This is a 16 Channel Servo Motor Driver. You can use it to control upto 16 servo motors with just two pins of the Arduino, Raspberry Pi or any other microcontroller with I2C. Controlling the servos is simple and easy. Servos can be plugged in directly to the board with no additional circuits or connectors required. This board is great for building humanoids, bipeds, hexapods, rc quadcopters and planes, etc.
It features 16 fully programmable PWM outputs with a 12bit resolution giving a total of 4096 programmable steps with a duty cycle being adjustable from 0% to 100%. Additionally, the output frequency of all 16 channels can be programmed from 24Hz to 1526Hz. Intended for controlling the brightness of multiple LEDs, the programmability of its PWM outputs means that it can also be configured for producing PWM signals compatible with driving standard servos. In fact, this module has been designed with this purpose in mind with 16 sets of headers that allow for any servo with a standard header to be directly plugged into the module. A screw terminal block provides a means of powering the attached servos from an external 5V PSU and so the number of servos you can drive from your microcontroller and so is not limited by the microcontrollers own power supply.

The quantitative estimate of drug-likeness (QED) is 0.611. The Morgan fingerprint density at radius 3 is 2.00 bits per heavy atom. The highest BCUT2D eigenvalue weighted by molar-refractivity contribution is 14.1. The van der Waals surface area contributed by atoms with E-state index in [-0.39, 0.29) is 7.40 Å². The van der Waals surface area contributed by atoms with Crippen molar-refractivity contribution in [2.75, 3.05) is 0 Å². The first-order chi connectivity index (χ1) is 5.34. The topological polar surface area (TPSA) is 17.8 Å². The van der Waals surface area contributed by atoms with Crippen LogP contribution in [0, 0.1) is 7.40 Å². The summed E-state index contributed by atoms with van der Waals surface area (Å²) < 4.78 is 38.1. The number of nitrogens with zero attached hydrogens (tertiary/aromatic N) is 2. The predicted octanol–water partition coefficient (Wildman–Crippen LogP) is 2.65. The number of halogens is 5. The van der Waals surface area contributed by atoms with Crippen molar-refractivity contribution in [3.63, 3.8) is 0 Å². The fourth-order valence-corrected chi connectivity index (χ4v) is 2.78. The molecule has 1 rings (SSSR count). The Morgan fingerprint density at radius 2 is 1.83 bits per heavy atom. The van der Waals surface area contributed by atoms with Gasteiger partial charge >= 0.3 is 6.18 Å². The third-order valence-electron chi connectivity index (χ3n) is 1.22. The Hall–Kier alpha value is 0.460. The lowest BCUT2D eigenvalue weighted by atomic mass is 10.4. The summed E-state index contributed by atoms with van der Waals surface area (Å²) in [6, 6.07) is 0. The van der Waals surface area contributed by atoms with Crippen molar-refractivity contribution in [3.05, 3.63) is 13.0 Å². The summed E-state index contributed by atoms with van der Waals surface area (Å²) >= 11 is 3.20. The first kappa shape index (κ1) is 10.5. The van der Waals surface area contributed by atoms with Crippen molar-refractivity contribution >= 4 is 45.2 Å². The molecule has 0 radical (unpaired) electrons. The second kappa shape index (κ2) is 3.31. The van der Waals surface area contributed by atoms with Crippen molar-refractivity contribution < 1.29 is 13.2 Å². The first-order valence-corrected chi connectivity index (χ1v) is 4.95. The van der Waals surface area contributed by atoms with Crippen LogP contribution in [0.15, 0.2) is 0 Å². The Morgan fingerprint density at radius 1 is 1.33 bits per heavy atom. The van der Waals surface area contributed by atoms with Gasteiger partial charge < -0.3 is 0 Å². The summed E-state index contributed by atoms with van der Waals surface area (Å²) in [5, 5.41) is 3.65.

The module also includes an I2C header with 10K pullup resistors and so only requires two data pins (SDA & SCL) to control the module. Solderable pads on the module provide a means of changing the default I2C address (0x40) to one of 62 options, meaning more than one module can be connected to the same I2C bus.
A wide operating range of 2.3V to 5.5V allows the module to be powered from a range of power supplies and when powered from a 3.3V supply is safe to interface to a Raspberry Pi or 3.3V or any other non 5V tolerant microcontrollers.
NOTE: The PWM output pins on this module are capable of sinking a maximum of 25mA or sourcing a maximum of 10mA. Do not attempt to drive high current devices such as motors, bulbs etc, directly from these pins as you will risk damaging the module. For servos, power is provided externally via the terminal header and only a small amount of current is drawn by the servo from each PWM pin.
We wrapped up this lovely chip into a breakout board with a couple of nice extras